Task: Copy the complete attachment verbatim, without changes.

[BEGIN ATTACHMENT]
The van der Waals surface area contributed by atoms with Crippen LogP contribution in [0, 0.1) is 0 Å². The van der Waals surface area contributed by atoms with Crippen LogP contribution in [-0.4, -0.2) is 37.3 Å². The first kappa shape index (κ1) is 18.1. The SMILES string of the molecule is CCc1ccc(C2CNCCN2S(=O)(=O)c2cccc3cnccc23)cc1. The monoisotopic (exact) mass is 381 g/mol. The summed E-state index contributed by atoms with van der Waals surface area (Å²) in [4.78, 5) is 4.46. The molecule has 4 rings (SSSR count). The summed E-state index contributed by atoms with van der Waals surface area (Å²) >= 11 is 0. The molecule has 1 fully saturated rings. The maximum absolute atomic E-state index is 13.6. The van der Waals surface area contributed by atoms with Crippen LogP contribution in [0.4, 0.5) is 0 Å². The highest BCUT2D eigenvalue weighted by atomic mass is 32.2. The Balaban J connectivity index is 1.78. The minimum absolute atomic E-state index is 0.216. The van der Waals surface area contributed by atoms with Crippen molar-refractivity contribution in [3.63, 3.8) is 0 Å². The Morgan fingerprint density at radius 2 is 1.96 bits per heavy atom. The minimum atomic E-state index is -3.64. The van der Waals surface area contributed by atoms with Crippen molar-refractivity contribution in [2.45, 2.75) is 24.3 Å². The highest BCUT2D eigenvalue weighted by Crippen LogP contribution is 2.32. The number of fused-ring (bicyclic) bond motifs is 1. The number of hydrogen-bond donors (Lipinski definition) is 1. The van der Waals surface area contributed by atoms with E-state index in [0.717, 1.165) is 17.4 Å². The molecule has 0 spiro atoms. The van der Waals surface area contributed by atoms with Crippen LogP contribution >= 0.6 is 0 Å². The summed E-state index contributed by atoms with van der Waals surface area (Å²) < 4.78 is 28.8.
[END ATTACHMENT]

The van der Waals surface area contributed by atoms with Crippen LogP contribution in [0, 0.1) is 0 Å². The van der Waals surface area contributed by atoms with Crippen LogP contribution in [-0.4, -0.2) is 37.3 Å². The first kappa shape index (κ1) is 18.1. The SMILES string of the molecule is CCc1ccc(C2CNCCN2S(=O)(=O)c2cccc3cnccc23)cc1. The monoisotopic (exact) mass is 381 g/mol. The summed E-state index contributed by atoms with van der Waals surface area (Å²) in [4.78, 5) is 4.46. The molecule has 4 rings (SSSR count). The summed E-state index contributed by atoms with van der Waals surface area (Å²) >= 11 is 0. The molecule has 1 fully saturated rings. The maximum absolute atomic E-state index is 13.6. The van der Waals surface area contributed by atoms with Crippen LogP contribution in [0.4, 0.5) is 0 Å². The highest BCUT2D eigenvalue weighted by atomic mass is 32.2. The Balaban J connectivity index is 1.78. The minimum absolute atomic E-state index is 0.216. The van der Waals surface area contributed by atoms with Crippen molar-refractivity contribution in [3.63, 3.8) is 0 Å². The Morgan fingerprint density at radius 2 is 1.96 bits per heavy atom. The minimum atomic E-state index is -3.64. The van der Waals surface area contributed by atoms with Crippen molar-refractivity contribution in [2.45, 2.75) is 24.3 Å². The highest BCUT2D eigenvalue weighted by Crippen LogP contribution is 2.32. The number of fused-ring (bicyclic) bond motifs is 1. The number of hydrogen-bond donors (Lipinski definition) is 1. The van der Waals surface area contributed by atoms with E-state index in [0.717, 1.165) is 17.4 Å². The molecule has 0 spiro atoms. The van der Waals surface area contributed by atoms with Crippen LogP contribution >= 0.6 is 0 Å². The summed E-state index contributed by atoms with van der Waals surface area (Å²) < 4.78 is 28.8.